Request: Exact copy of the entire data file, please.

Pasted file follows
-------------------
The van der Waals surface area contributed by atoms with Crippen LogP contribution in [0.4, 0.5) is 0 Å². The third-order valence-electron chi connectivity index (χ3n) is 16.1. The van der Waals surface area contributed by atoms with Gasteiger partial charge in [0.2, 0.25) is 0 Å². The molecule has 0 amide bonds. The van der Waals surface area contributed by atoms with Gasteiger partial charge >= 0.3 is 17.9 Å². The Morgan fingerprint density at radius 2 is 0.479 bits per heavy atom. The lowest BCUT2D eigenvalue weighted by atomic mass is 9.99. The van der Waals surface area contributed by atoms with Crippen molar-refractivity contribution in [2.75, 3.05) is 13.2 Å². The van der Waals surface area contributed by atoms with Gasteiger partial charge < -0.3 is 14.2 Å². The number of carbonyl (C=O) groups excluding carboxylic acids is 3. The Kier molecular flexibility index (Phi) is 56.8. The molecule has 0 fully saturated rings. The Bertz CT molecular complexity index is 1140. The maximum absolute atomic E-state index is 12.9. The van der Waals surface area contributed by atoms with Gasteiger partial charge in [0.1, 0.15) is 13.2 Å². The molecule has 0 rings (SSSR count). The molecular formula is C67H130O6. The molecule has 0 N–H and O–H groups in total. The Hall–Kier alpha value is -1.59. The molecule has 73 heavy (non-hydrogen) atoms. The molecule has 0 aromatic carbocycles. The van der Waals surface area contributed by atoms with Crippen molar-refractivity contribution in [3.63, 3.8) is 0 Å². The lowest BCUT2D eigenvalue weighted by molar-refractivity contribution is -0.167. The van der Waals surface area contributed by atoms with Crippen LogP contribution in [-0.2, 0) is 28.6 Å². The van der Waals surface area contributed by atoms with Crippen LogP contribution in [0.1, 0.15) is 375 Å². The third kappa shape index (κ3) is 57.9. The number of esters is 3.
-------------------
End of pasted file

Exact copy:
The van der Waals surface area contributed by atoms with Crippen LogP contribution in [0.4, 0.5) is 0 Å². The third-order valence-electron chi connectivity index (χ3n) is 16.1. The van der Waals surface area contributed by atoms with Gasteiger partial charge in [0.2, 0.25) is 0 Å². The molecule has 0 amide bonds. The van der Waals surface area contributed by atoms with Gasteiger partial charge >= 0.3 is 17.9 Å². The Morgan fingerprint density at radius 2 is 0.479 bits per heavy atom. The lowest BCUT2D eigenvalue weighted by atomic mass is 9.99. The van der Waals surface area contributed by atoms with Crippen molar-refractivity contribution in [2.75, 3.05) is 13.2 Å². The van der Waals surface area contributed by atoms with Gasteiger partial charge < -0.3 is 14.2 Å². The number of carbonyl (C=O) groups excluding carboxylic acids is 3. The Kier molecular flexibility index (Phi) is 56.8. The molecule has 0 fully saturated rings. The Bertz CT molecular complexity index is 1140. The maximum absolute atomic E-state index is 12.9. The van der Waals surface area contributed by atoms with Gasteiger partial charge in [0.1, 0.15) is 13.2 Å². The molecule has 0 rings (SSSR count). The molecular formula is C67H130O6. The molecule has 0 N–H and O–H groups in total. The Hall–Kier alpha value is -1.59. The molecule has 73 heavy (non-hydrogen) atoms. The molecule has 0 aromatic carbocycles. The van der Waals surface area contributed by atoms with Crippen molar-refractivity contribution in [3.63, 3.8) is 0 Å². The lowest BCUT2D eigenvalue weighted by molar-refractivity contribution is -0.167. The van der Waals surface area contributed by atoms with Crippen LogP contribution in [-0.2, 0) is 28.6 Å². The van der Waals surface area contributed by atoms with Crippen LogP contribution in [0.1, 0.15) is 375 Å². The third kappa shape index (κ3) is 57.9. The number of esters is 3.